“This is more defensive than offensive,” Mayor Ken Willcox concluded.

While city staff members determined that no ordinance amendments were needed for the liquor store to operate the extra day, the policy question was on the agenda at their March 21 regular council meeting.

To help explain city staff member’s reasoning to the council, a list of pros and cons were laid out in a report prepared by Dahl and Wayzata Wine & Spirits Store Manager Kevin Castellano.

The pros:

• The fact that the building is already “on and running” every Sunday with Wayzata Bar & Grill open next door.

• Added convenience for customers.

• The potential for a slight sales increase based on weekend lake traffic and holiday shopping.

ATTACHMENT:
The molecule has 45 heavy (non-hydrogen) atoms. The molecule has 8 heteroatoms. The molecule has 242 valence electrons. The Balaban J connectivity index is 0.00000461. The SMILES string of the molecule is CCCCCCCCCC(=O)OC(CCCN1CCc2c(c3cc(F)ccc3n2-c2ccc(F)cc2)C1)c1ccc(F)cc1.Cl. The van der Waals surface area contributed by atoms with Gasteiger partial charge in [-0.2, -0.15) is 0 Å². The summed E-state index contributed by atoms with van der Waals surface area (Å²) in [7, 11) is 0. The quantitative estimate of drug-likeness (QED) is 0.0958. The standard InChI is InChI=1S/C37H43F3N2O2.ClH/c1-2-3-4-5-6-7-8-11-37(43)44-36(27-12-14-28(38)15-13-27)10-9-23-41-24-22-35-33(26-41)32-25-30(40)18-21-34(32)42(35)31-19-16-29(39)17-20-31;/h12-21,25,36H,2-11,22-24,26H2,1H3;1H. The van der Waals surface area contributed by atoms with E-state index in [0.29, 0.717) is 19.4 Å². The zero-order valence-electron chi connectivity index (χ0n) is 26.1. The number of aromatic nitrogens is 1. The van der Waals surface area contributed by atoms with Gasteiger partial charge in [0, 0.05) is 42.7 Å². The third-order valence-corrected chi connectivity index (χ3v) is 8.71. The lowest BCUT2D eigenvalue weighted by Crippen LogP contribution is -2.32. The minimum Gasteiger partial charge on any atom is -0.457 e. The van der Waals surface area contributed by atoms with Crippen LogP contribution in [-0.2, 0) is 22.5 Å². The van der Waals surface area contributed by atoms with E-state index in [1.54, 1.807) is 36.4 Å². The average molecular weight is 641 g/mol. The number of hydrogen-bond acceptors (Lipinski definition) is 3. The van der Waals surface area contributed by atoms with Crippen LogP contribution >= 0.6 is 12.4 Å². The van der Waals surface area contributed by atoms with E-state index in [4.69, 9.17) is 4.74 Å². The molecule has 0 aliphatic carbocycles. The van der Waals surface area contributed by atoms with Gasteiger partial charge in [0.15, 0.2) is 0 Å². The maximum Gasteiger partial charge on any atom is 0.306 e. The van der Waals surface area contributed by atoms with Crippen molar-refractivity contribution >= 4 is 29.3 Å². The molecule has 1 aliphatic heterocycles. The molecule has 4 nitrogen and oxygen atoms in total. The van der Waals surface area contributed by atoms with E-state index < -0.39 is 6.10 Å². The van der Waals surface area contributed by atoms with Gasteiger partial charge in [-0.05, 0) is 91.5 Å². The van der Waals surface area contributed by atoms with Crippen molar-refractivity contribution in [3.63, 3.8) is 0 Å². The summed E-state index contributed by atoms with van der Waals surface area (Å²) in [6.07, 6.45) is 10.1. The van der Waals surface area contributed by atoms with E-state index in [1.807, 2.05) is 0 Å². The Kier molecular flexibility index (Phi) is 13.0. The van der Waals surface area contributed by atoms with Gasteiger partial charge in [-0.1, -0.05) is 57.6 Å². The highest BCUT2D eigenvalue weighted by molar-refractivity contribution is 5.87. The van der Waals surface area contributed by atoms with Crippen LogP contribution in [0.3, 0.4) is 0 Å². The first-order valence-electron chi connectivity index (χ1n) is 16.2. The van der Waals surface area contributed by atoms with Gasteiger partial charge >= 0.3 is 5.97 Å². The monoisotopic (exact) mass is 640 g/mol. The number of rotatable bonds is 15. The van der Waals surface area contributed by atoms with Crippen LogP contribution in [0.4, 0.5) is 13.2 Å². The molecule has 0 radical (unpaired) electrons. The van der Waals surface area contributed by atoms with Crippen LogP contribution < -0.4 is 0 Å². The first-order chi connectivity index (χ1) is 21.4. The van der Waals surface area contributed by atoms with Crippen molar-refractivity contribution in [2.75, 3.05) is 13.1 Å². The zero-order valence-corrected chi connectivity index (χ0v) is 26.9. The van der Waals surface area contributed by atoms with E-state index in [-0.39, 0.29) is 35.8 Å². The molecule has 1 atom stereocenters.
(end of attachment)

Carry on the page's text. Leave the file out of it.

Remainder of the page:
• Customers brought in through existing foot traffic entering into Wayzata Bar & Grill.

• A low risk in implementing the change since customer traffic and sales will dictate the need to be open or not, allowing the fine-tuning of operating hours and assessing the other six days of the week.

The cons:

• Added labor expense of approximately $12,000 annually, even though Sunday would be a minimally staffed day requiring only two employees.

• Having Sunday as a “day of rest” for employees.

The liquor store has had increasing sales during the past several years. According to the city, gross sales in 2016 were $2.91 million, a net increase of 9.6 percent over the previous year. In 2015, the city had liquor store sales of $2.63 million, a 6.9 percent increase over the previous year’s sales of $2.45 million.